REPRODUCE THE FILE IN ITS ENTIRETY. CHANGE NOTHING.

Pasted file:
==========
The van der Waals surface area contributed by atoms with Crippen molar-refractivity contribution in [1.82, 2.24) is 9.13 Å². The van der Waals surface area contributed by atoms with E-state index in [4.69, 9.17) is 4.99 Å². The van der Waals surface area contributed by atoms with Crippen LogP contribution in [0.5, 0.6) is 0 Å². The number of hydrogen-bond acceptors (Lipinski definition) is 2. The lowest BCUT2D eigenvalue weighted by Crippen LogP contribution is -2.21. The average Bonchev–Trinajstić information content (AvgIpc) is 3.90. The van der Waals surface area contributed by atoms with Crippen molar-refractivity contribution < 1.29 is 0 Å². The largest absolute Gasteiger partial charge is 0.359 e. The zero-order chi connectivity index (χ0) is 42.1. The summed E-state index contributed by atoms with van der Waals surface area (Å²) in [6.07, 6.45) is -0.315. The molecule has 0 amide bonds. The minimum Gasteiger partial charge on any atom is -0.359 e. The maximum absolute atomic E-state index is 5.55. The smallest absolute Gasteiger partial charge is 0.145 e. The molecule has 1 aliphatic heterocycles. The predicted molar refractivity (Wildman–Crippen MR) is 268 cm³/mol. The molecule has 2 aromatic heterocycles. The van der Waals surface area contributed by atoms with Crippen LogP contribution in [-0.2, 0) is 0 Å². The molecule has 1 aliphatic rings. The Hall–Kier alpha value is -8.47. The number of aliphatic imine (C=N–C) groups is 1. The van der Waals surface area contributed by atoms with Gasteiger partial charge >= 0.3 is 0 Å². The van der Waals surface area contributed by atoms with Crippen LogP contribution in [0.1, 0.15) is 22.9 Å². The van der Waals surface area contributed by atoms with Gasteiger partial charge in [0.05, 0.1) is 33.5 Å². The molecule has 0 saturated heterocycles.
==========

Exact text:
The van der Waals surface area contributed by atoms with Crippen molar-refractivity contribution in [1.82, 2.24) is 9.13 Å². The van der Waals surface area contributed by atoms with E-state index in [4.69, 9.17) is 4.99 Å². The van der Waals surface area contributed by atoms with Crippen LogP contribution in [0.5, 0.6) is 0 Å². The number of hydrogen-bond acceptors (Lipinski definition) is 2. The lowest BCUT2D eigenvalue weighted by Crippen LogP contribution is -2.21. The average Bonchev–Trinajstić information content (AvgIpc) is 3.90. The van der Waals surface area contributed by atoms with Crippen molar-refractivity contribution < 1.29 is 0 Å². The largest absolute Gasteiger partial charge is 0.359 e. The zero-order chi connectivity index (χ0) is 42.1. The summed E-state index contributed by atoms with van der Waals surface area (Å²) in [6.07, 6.45) is -0.315. The molecule has 0 amide bonds. The minimum Gasteiger partial charge on any atom is -0.359 e. The maximum absolute atomic E-state index is 5.55. The smallest absolute Gasteiger partial charge is 0.145 e. The molecule has 1 aliphatic heterocycles. The predicted molar refractivity (Wildman–Crippen MR) is 268 cm³/mol. The molecule has 2 aromatic heterocycles. The van der Waals surface area contributed by atoms with Crippen LogP contribution in [-0.2, 0) is 0 Å². The molecule has 1 aliphatic rings. The Hall–Kier alpha value is -8.47. The number of aliphatic imine (C=N–C) groups is 1. The van der Waals surface area contributed by atoms with Gasteiger partial charge >= 0.3 is 0 Å². The van der Waals surface area contributed by atoms with Crippen LogP contribution in [0.1, 0.15) is 22.9 Å². The van der Waals surface area contributed by atoms with Gasteiger partial charge in [0.05, 0.1) is 33.5 Å². The molecule has 0 saturated heterocycles.